Michelle Fine is Associate Professor of Psychology in Education at the Graduate School of Education, University of Pennsylvania.
"I think this is the most important work I have read in over a decade on the sociology and politics of school dropouts. Fine combines a narrative structure with a rigorous theoretical discourse that allows the reader to both hear the voices of those involved in the dropout situation as well as to have the opportunity to reflect critically on the ideological and material forces that structure the dropout issue as a social problem. I am convinced that it will be a major influence in the field and will establish a new theoretical standard for inquiry into the area of school dropouts. " — Henry A. Giroux, Professor and Renown Scholar in Residence, Department of Educational Leadership, Miami University
"As a critical ethnography, this manuscript is thoughtful, compassionate, and compelling. Fine is able to document the 'braiding' of race, class, gender in sophisticated ways and this is one of the text's greatest strengths. The link between those who 'drop out' and the restriction of critique is powerfully achieved. Fine has successfully re-presented the complexities of urban education. She should be applauded for her integration of black and feminist theorists. I believe this text is pioneering. It opens the literature on adolescents placed at risk to include contexts previously ignored. This should be required reading for all school personnel, future teachers, and those associated with educational contexts. " — Deborah P. Britzman, Department of Education, State University of New York, Binghamton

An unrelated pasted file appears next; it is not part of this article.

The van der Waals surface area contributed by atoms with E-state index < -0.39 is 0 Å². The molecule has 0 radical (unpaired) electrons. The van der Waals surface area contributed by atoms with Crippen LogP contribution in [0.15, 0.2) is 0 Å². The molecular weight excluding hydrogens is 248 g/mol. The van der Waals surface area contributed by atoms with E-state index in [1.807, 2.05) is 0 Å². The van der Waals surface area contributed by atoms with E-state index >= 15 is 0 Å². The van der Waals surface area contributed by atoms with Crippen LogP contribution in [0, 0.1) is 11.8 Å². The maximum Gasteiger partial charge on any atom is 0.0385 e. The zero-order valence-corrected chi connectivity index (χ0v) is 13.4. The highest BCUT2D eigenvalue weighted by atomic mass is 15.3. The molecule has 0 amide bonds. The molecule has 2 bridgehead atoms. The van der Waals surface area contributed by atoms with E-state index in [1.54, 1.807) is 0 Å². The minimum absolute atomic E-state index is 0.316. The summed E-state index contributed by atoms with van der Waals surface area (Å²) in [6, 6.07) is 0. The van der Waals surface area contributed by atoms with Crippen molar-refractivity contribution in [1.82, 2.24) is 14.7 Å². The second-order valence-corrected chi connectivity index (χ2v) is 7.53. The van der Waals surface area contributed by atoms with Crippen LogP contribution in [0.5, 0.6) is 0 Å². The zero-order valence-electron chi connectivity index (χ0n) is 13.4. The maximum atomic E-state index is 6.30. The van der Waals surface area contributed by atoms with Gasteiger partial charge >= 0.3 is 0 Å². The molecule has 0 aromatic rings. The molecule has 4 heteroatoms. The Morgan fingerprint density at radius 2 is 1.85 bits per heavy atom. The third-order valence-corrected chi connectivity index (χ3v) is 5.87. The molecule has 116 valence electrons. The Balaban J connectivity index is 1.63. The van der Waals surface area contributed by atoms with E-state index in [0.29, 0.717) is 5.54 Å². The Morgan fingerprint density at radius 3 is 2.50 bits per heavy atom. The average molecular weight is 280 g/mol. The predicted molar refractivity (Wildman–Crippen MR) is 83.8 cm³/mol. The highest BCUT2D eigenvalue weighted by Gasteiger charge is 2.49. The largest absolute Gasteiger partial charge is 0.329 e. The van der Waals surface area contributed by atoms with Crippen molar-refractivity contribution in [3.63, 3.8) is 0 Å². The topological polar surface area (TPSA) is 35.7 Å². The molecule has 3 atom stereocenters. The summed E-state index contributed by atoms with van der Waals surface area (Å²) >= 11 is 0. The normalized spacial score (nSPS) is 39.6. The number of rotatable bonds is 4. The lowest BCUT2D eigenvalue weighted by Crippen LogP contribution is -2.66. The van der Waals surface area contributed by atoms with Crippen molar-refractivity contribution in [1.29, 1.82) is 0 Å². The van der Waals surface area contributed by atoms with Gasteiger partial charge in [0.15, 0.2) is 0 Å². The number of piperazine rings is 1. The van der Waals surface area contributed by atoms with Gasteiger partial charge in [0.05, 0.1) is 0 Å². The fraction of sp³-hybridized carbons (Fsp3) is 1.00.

"What Fine does is show us in depth the reality of the situation we often wish would just go away. We are forced to confront what pain is engendered by our public institutions and consider how we might take up the challenge to do something about it. " — Roger I. Simon, Ontario Institute for Studies in Education